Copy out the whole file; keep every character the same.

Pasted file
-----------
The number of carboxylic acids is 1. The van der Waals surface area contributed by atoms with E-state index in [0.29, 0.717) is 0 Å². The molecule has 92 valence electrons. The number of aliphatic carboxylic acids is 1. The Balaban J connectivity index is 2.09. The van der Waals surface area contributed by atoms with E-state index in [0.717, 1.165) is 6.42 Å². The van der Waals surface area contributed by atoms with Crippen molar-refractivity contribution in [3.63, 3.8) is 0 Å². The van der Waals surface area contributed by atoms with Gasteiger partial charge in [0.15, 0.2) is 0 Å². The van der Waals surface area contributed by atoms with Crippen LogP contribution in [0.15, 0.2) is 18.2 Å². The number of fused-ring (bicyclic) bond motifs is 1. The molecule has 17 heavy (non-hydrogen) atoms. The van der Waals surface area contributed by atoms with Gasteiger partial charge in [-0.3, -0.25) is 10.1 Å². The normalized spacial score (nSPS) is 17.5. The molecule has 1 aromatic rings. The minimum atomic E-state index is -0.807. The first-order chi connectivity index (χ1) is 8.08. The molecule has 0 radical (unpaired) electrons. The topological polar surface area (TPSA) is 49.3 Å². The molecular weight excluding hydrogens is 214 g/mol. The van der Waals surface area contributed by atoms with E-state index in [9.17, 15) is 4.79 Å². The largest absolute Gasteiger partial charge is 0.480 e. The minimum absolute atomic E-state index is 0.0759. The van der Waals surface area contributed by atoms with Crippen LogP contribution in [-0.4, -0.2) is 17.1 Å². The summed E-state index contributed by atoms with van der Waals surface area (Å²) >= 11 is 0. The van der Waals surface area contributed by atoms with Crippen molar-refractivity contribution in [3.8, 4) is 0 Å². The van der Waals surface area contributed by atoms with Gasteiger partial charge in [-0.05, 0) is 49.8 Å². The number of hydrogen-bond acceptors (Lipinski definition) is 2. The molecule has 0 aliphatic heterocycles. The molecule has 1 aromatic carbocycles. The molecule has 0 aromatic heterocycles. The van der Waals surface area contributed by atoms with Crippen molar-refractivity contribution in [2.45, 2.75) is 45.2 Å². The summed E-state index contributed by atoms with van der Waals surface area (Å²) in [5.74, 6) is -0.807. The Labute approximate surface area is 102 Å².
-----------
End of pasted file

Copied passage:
The number of carboxylic acids is 1. The van der Waals surface area contributed by atoms with E-state index in [0.29, 0.717) is 0 Å². The molecule has 92 valence electrons. The number of aliphatic carboxylic acids is 1. The Balaban J connectivity index is 2.09. The van der Waals surface area contributed by atoms with E-state index in [0.717, 1.165) is 6.42 Å². The van der Waals surface area contributed by atoms with Crippen molar-refractivity contribution in [3.63, 3.8) is 0 Å². The van der Waals surface area contributed by atoms with Gasteiger partial charge in [0.15, 0.2) is 0 Å². The van der Waals surface area contributed by atoms with Crippen LogP contribution in [0.15, 0.2) is 18.2 Å². The number of fused-ring (bicyclic) bond motifs is 1. The molecule has 17 heavy (non-hydrogen) atoms. The van der Waals surface area contributed by atoms with Gasteiger partial charge in [-0.3, -0.25) is 10.1 Å². The normalized spacial score (nSPS) is 17.5. The molecule has 1 aromatic rings. The minimum atomic E-state index is -0.807. The first-order chi connectivity index (χ1) is 8.08. The molecule has 0 radical (unpaired) electrons. The topological polar surface area (TPSA) is 49.3 Å². The molecular weight excluding hydrogens is 214 g/mol. The van der Waals surface area contributed by atoms with E-state index in [9.17, 15) is 4.79 Å². The largest absolute Gasteiger partial charge is 0.480 e. The minimum absolute atomic E-state index is 0.0759. The van der Waals surface area contributed by atoms with Crippen LogP contribution in [-0.4, -0.2) is 17.1 Å². The summed E-state index contributed by atoms with van der Waals surface area (Å²) >= 11 is 0. The van der Waals surface area contributed by atoms with Crippen molar-refractivity contribution in [3.8, 4) is 0 Å². The van der Waals surface area contributed by atoms with Gasteiger partial charge in [-0.05, 0) is 49.8 Å². The number of hydrogen-bond acceptors (Lipinski definition) is 2. The molecule has 0 aliphatic heterocycles. The molecule has 1 aromatic carbocycles. The molecule has 0 aromatic heterocycles. The van der Waals surface area contributed by atoms with Crippen molar-refractivity contribution in [2.45, 2.75) is 45.2 Å². The summed E-state index contributed by atoms with van der Waals surface area (Å²) in [5.74, 6) is -0.807. The Labute approximate surface area is 102 Å².